New Haven and Yale police also informed St. Kitts police about Redmond’s alleged misconduct. Inappropriate conduct also took place in Redmond’s home in New Haven, on Yale’s campus and other off-campus locations, according to the report.

The report also slaps Yale on the wrist. Administrators conveniently looked the other way for years.

“More concerning, however, was [Yale Medical School’s] failure to implement any meaningful monitoring mechanisms to ensure ongoing oversight of Redmond and student activity at the St. Kitts facility. Redmond’s false representations … that he had terminated the program created a false sense of confidence that his misconduct had stopped. In fact, at least by 2001, Redmond returned to recruiting students to work with him in St. Kitts, and required some of them to share a bedroom with him.”

The investigation found that 20 students worked with Redmond in St. Kitts between 2001 and 2017, three of whom he assaulted.

“Redmond failed to honor his representations to Yale after the 1994 complaints; breached a policy the St. Kitts facility put in place after the 1994 investigation, which required separate housing for students and faculty; and violated a Settlement Agreement he entered into with a student that required Redmond to eliminate the program, to cease all recruiting and supervision of students in St. Kitts, and to abide by the separate housing policy,” the investigation found.

“We found no evidence that any faculty, staff, or administrators at Yale had actual knowledge of Redmond’s sexual misconduct before it was reported,” the report states. “Nevertheless, it is equally clear that if Yale had implemented a longstanding monitoring program after the 1994 investigation, Redmond’s ongoing misconduct might well have been detected and stopped. In addition, at various points after 1994, several members of the Yale community had concerns about Redmond’s [three] subsequent interactions with certain students, which, if they had pursued, might have prompted Yale to further scrutinize Redmond’s conduct and potentially uncover his misconduct.”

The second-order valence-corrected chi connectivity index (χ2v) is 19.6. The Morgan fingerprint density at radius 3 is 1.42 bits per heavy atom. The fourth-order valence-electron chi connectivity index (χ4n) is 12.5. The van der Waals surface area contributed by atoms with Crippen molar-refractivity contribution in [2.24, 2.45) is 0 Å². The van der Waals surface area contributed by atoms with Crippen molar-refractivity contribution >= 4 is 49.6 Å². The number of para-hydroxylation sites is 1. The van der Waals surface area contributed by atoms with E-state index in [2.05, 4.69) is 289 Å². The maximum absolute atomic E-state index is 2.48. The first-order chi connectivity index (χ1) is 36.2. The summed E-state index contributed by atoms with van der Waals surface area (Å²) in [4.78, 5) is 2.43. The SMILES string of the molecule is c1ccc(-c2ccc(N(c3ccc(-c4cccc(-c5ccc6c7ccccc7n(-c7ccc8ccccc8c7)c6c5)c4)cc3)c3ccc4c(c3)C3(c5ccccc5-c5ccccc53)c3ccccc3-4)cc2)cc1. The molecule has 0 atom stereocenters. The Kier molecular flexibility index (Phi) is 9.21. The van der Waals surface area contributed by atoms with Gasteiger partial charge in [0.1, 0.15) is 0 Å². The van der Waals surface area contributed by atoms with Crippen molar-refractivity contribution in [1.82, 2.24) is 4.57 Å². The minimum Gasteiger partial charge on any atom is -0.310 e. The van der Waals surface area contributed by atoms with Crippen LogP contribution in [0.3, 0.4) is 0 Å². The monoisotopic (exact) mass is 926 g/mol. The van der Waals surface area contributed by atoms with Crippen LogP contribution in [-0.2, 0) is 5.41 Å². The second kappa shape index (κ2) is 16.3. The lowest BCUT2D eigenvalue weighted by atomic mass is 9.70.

They are, presumably, making some policy changes now, but it’s damning that they let this wealthy professor frolic for a quarter century before bringing the hammer down. Also, unsurprisingly, once the investigation turned serious, Redmond neatly retired, escaping any penalty for his actions.

I would like to point out that working with spiders in Minnesota seems to provide few excuses for sexually harassing students, but apparently if an industrious, motivated professor could find a way to turn studying vervet monkeys into an opportunity to get into students’ pants, it could be done. Except that I have no interest in treating students that way. I guess that’s why Redmond was at Yale, while I’m at a small state school — I lack that kind of ambition.

Spearheads of revolution!

I love the awesome badassery of this woman. Pia Klemp has been rescuing migrants in the Mediterranean, and on one side she faces a trial and possibly 20 years in prison for her gallant work, and on the other side people are praising her courage. Paris wants to award her a medal for her work. She turned it down!

THE CITY OF PARIS IS AWARDING PIA KLEMP THE MEDAILLE GRAND VERMEIL

Paris, I love you. I love you for all the free and solidarian people that live in you. Fighting for their freedom everyday, standing shoulder to shoulder, distributing blankets, friendship and solidarity. I love you for those who are sharing their homes, love and struggles everyday – regardless of their nationality, regardless if they have papers or not.

Madame Hidalgo, you want to award me a medal for my solidarian action in the Mediterranean Sea, because our crews ‘work to rescue migrants from difficult conditions on a daily basis’. At the same time your police is stealing blankets from people that you force to live on the streets, while you raid protests and criminalize people that are standing up for rights of migrants and asylum seekers. You want to give me a medal for actions that you fight in your own ramparts. I am sure you won’t be surprised that I decline the medaille Grand Vermeil.